There is nothing “wrong” with the RSV.
In 1966 it became the first Protestant Bible to receive an imprimatur by ecclesiastical authority. While no alterations were made to the Old Testament, several were felt required for a few renderings of the New Testament (and informative notations added throughout) before it was deemed suitable for Catholic use (Catholic books were also added).
Even though there has been a major revision to the text as the NRSV and the ESV, most scholars, Protestant and Catholic, acknowledge the RSV for its accuracy and scholarship. It was the first English version to introduce scholarship based on what had been learned from the discovery of the Dead Sea Scrolls. It is a great choice for any Christian of any denomination, and the original Catholic edition has been in use up to the date of this writing by the Holy See when interpreting Bible readings into English during radio and television broadcasts from Masses held at the Vatican.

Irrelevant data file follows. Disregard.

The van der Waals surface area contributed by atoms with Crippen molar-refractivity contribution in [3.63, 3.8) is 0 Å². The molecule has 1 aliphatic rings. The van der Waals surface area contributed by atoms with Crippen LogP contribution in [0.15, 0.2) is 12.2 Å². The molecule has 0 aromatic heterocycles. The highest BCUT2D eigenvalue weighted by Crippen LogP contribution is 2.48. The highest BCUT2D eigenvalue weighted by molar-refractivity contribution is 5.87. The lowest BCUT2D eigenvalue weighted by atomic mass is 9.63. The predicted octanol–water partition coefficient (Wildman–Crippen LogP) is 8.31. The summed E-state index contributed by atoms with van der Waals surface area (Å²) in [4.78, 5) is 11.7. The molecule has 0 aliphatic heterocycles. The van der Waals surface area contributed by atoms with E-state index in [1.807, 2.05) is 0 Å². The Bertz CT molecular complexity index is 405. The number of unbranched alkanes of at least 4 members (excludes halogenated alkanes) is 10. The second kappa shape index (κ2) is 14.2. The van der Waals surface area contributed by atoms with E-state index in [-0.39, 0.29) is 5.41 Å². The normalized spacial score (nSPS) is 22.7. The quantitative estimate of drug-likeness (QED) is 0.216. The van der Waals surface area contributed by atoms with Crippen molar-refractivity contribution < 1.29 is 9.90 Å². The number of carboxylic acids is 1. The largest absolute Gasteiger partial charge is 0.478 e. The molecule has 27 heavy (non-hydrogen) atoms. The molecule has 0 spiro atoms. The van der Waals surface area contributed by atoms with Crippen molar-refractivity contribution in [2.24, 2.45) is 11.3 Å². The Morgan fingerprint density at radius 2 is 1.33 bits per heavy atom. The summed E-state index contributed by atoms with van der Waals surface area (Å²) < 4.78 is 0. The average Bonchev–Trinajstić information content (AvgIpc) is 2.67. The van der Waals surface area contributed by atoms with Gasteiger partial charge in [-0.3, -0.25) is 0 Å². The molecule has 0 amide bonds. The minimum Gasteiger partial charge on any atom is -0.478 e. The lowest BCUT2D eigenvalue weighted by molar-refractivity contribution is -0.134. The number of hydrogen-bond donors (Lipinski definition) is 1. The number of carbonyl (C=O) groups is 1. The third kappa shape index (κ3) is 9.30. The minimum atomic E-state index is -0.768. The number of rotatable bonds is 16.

There are several things to note:
The RSV uses archaic pronouns, such as “thou, thee, thine,” etc. in addressing God.
Even more has been learned from the Dead Sea Scrolls that has added much to accuracy in renditions (and even clarified and added missing parts to texts such as in 1 Samuel and Tobit). You won’t find that in the RSV.
Some Catholic language, such as “amen, amen” and “magi” are rendered along the lines of “most truly I tell you” and “wise men,” etc.
The RSV was originally hated and even burned by conservative Christians due to the fact that Isaiah 7:14 used the expression “young woman” instead of “virgin.” It also renders a few prophecies (such as Genesis 22:18 and Psalm 16:10) with language that some allege obscures their Messianic typology. It was due to these matters that conservative Christians developed other versions, most notably the NIV and the ASV in response.
The RSV-CE 2nd edition might be a better choice if you prefer the archaic pronouns to be dropped. And while you won’t find unique Catholic expressions like “amen, amen I tell you,” changes have been in the text to make it comply with what one hears in the Liturgy, both in Old and New Testament readings.